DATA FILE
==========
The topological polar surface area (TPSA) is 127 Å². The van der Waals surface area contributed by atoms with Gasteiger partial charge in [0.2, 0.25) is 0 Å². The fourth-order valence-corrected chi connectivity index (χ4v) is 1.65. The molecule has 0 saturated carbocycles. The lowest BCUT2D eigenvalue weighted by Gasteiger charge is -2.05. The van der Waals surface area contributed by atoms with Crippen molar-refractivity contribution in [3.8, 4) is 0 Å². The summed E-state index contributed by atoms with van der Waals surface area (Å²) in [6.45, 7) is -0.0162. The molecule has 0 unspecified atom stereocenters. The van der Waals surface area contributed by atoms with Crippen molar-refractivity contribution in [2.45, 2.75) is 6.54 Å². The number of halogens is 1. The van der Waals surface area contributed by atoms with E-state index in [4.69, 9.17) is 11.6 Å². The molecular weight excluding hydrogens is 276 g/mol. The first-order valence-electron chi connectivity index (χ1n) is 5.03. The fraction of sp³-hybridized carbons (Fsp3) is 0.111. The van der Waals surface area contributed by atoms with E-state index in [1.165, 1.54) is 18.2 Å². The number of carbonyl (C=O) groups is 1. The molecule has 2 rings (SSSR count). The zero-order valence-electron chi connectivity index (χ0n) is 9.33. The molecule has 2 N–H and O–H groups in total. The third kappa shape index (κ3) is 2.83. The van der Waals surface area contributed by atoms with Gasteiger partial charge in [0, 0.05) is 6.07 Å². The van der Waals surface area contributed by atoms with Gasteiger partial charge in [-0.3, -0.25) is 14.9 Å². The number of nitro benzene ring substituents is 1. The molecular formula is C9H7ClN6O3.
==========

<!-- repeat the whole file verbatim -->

The topological polar surface area (TPSA) is 127 Å². The van der Waals surface area contributed by atoms with Gasteiger partial charge in [0.2, 0.25) is 0 Å². The fourth-order valence-corrected chi connectivity index (χ4v) is 1.65. The molecule has 0 saturated carbocycles. The lowest BCUT2D eigenvalue weighted by Gasteiger charge is -2.05. The van der Waals surface area contributed by atoms with Crippen molar-refractivity contribution in [3.8, 4) is 0 Å². The summed E-state index contributed by atoms with van der Waals surface area (Å²) in [6.45, 7) is -0.0162. The molecule has 0 unspecified atom stereocenters. The van der Waals surface area contributed by atoms with Crippen molar-refractivity contribution in [2.45, 2.75) is 6.54 Å². The number of halogens is 1. The van der Waals surface area contributed by atoms with E-state index in [4.69, 9.17) is 11.6 Å². The molecular weight excluding hydrogens is 276 g/mol. The first-order valence-electron chi connectivity index (χ1n) is 5.03. The fraction of sp³-hybridized carbons (Fsp3) is 0.111. The van der Waals surface area contributed by atoms with E-state index in [1.165, 1.54) is 18.2 Å². The number of carbonyl (C=O) groups is 1. The molecule has 2 rings (SSSR count). The zero-order valence-electron chi connectivity index (χ0n) is 9.33. The molecule has 2 N–H and O–H groups in total. The third kappa shape index (κ3) is 2.83. The van der Waals surface area contributed by atoms with Gasteiger partial charge in [0, 0.05) is 6.07 Å². The van der Waals surface area contributed by atoms with Gasteiger partial charge in [-0.3, -0.25) is 14.9 Å². The number of nitro benzene ring substituents is 1. The molecular formula is C9H7ClN6O3.